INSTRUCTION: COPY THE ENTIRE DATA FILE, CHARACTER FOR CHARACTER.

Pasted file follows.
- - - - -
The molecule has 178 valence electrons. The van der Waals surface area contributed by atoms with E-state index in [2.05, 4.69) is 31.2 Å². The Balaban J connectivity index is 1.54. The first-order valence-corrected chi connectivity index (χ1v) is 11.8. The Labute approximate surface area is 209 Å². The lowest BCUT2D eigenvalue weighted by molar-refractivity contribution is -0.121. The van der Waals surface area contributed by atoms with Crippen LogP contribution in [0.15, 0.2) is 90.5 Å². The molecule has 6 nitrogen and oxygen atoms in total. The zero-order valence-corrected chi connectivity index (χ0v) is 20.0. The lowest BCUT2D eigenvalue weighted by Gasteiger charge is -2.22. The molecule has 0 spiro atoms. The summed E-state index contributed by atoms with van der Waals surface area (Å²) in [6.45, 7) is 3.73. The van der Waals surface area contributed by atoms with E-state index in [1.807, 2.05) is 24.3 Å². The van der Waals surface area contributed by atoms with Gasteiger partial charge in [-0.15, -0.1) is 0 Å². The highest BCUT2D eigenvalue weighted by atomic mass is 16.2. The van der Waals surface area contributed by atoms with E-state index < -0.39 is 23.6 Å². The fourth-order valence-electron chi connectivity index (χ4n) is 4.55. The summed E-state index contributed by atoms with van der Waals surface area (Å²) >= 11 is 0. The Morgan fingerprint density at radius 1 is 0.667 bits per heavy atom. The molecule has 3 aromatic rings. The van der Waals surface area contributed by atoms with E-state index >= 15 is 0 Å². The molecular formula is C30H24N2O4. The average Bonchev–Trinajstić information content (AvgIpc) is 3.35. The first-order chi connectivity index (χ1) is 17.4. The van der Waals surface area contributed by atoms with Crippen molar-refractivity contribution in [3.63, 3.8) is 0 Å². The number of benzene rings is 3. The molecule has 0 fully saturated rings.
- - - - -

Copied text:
The molecule has 178 valence electrons. The van der Waals surface area contributed by atoms with E-state index in [2.05, 4.69) is 31.2 Å². The Balaban J connectivity index is 1.54. The first-order valence-corrected chi connectivity index (χ1v) is 11.8. The Labute approximate surface area is 209 Å². The lowest BCUT2D eigenvalue weighted by molar-refractivity contribution is -0.121. The van der Waals surface area contributed by atoms with Crippen LogP contribution in [0.15, 0.2) is 90.5 Å². The molecule has 6 nitrogen and oxygen atoms in total. The zero-order valence-corrected chi connectivity index (χ0v) is 20.0. The lowest BCUT2D eigenvalue weighted by Gasteiger charge is -2.22. The molecule has 0 spiro atoms. The summed E-state index contributed by atoms with van der Waals surface area (Å²) in [6.45, 7) is 3.73. The van der Waals surface area contributed by atoms with E-state index in [1.807, 2.05) is 24.3 Å². The van der Waals surface area contributed by atoms with Gasteiger partial charge in [-0.15, -0.1) is 0 Å². The highest BCUT2D eigenvalue weighted by atomic mass is 16.2. The van der Waals surface area contributed by atoms with E-state index < -0.39 is 23.6 Å². The fourth-order valence-electron chi connectivity index (χ4n) is 4.55. The summed E-state index contributed by atoms with van der Waals surface area (Å²) >= 11 is 0. The Morgan fingerprint density at radius 1 is 0.667 bits per heavy atom. The molecule has 3 aromatic rings. The van der Waals surface area contributed by atoms with E-state index >= 15 is 0 Å². The molecular formula is C30H24N2O4. The average Bonchev–Trinajstić information content (AvgIpc) is 3.35. The first-order chi connectivity index (χ1) is 17.4. The van der Waals surface area contributed by atoms with Crippen molar-refractivity contribution in [3.63, 3.8) is 0 Å². The number of benzene rings is 3. The molecule has 0 fully saturated rings.